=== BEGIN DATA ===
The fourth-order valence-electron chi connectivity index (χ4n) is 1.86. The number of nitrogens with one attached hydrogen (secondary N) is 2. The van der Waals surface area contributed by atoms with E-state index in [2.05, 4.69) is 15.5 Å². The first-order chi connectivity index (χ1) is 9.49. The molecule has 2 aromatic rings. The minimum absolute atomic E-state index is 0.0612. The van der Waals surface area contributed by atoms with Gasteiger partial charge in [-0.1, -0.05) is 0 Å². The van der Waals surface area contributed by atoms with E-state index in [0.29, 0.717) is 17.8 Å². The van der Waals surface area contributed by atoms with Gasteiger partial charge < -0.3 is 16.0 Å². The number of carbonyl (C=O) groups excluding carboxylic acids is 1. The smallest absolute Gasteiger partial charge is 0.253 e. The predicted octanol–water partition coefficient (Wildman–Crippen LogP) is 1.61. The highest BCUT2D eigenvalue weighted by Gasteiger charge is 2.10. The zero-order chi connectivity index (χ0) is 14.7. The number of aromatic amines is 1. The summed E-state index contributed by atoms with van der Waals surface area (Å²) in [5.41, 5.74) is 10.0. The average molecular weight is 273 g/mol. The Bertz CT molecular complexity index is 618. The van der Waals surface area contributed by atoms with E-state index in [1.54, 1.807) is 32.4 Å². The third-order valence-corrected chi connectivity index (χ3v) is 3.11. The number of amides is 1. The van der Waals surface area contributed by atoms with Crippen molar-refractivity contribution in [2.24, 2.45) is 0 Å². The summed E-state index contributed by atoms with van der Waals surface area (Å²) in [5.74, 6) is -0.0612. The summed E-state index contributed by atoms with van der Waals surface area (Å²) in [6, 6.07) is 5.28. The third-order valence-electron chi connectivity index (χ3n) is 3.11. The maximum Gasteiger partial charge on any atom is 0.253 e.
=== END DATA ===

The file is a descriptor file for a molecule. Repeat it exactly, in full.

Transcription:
The fourth-order valence-electron chi connectivity index (χ4n) is 1.86. The number of nitrogens with one attached hydrogen (secondary N) is 2. The van der Waals surface area contributed by atoms with E-state index in [2.05, 4.69) is 15.5 Å². The first-order chi connectivity index (χ1) is 9.49. The molecule has 2 aromatic rings. The minimum absolute atomic E-state index is 0.0612. The van der Waals surface area contributed by atoms with Gasteiger partial charge in [-0.1, -0.05) is 0 Å². The van der Waals surface area contributed by atoms with E-state index in [0.29, 0.717) is 17.8 Å². The van der Waals surface area contributed by atoms with Gasteiger partial charge < -0.3 is 16.0 Å². The number of carbonyl (C=O) groups excluding carboxylic acids is 1. The smallest absolute Gasteiger partial charge is 0.253 e. The predicted octanol–water partition coefficient (Wildman–Crippen LogP) is 1.61. The highest BCUT2D eigenvalue weighted by Gasteiger charge is 2.10. The zero-order chi connectivity index (χ0) is 14.7. The number of aromatic amines is 1. The summed E-state index contributed by atoms with van der Waals surface area (Å²) in [5.41, 5.74) is 10.0. The average molecular weight is 273 g/mol. The Bertz CT molecular complexity index is 618. The van der Waals surface area contributed by atoms with E-state index in [1.54, 1.807) is 32.4 Å². The third-order valence-corrected chi connectivity index (χ3v) is 3.11. The number of amides is 1. The van der Waals surface area contributed by atoms with Crippen molar-refractivity contribution in [2.24, 2.45) is 0 Å². The summed E-state index contributed by atoms with van der Waals surface area (Å²) in [5.74, 6) is -0.0612. The summed E-state index contributed by atoms with van der Waals surface area (Å²) in [6, 6.07) is 5.28. The third-order valence-electron chi connectivity index (χ3n) is 3.11. The maximum Gasteiger partial charge on any atom is 0.253 e.